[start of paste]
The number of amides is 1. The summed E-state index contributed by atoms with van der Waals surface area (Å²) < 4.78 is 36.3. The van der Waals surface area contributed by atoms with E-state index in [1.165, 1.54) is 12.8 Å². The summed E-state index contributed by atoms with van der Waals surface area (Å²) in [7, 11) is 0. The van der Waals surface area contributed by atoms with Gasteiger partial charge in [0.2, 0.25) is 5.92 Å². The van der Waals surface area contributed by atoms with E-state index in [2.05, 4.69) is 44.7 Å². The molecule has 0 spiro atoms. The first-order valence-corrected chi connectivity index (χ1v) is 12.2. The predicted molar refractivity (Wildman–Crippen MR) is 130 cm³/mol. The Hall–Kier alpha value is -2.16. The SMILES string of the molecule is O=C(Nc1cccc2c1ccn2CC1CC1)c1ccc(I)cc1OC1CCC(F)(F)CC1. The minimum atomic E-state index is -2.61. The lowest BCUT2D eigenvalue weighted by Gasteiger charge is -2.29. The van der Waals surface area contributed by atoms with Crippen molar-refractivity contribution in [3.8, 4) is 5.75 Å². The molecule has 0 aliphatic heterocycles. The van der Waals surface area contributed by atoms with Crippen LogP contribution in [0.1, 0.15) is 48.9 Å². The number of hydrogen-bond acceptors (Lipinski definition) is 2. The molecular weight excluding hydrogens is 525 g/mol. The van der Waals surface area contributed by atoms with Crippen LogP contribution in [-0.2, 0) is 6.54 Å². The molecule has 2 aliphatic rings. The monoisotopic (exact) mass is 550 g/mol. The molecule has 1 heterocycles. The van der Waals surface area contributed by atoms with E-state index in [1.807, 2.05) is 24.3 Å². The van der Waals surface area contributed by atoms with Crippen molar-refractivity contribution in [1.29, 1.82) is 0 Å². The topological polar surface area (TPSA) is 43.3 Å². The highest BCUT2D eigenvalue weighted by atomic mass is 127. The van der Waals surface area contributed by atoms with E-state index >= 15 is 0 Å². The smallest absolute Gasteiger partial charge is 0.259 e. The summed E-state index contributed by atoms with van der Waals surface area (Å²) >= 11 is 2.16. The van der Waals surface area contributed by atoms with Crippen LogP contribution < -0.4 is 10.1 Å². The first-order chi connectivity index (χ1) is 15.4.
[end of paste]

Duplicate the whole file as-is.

The number of amides is 1. The summed E-state index contributed by atoms with van der Waals surface area (Å²) < 4.78 is 36.3. The van der Waals surface area contributed by atoms with E-state index in [1.165, 1.54) is 12.8 Å². The summed E-state index contributed by atoms with van der Waals surface area (Å²) in [7, 11) is 0. The van der Waals surface area contributed by atoms with Gasteiger partial charge in [0.2, 0.25) is 5.92 Å². The van der Waals surface area contributed by atoms with E-state index in [2.05, 4.69) is 44.7 Å². The molecule has 0 spiro atoms. The first-order valence-corrected chi connectivity index (χ1v) is 12.2. The predicted molar refractivity (Wildman–Crippen MR) is 130 cm³/mol. The Hall–Kier alpha value is -2.16. The SMILES string of the molecule is O=C(Nc1cccc2c1ccn2CC1CC1)c1ccc(I)cc1OC1CCC(F)(F)CC1. The minimum atomic E-state index is -2.61. The lowest BCUT2D eigenvalue weighted by Gasteiger charge is -2.29. The van der Waals surface area contributed by atoms with Crippen molar-refractivity contribution in [3.8, 4) is 5.75 Å². The molecule has 0 aliphatic heterocycles. The van der Waals surface area contributed by atoms with Crippen LogP contribution in [0.1, 0.15) is 48.9 Å². The number of hydrogen-bond acceptors (Lipinski definition) is 2. The molecular weight excluding hydrogens is 525 g/mol. The van der Waals surface area contributed by atoms with Crippen LogP contribution in [-0.2, 0) is 6.54 Å². The molecule has 2 aliphatic rings. The monoisotopic (exact) mass is 550 g/mol. The molecule has 1 heterocycles. The van der Waals surface area contributed by atoms with E-state index in [1.807, 2.05) is 24.3 Å². The van der Waals surface area contributed by atoms with Crippen molar-refractivity contribution in [1.29, 1.82) is 0 Å². The topological polar surface area (TPSA) is 43.3 Å². The highest BCUT2D eigenvalue weighted by atomic mass is 127. The van der Waals surface area contributed by atoms with E-state index >= 15 is 0 Å². The smallest absolute Gasteiger partial charge is 0.259 e. The summed E-state index contributed by atoms with van der Waals surface area (Å²) >= 11 is 2.16. The van der Waals surface area contributed by atoms with Crippen LogP contribution < -0.4 is 10.1 Å². The first-order chi connectivity index (χ1) is 15.4.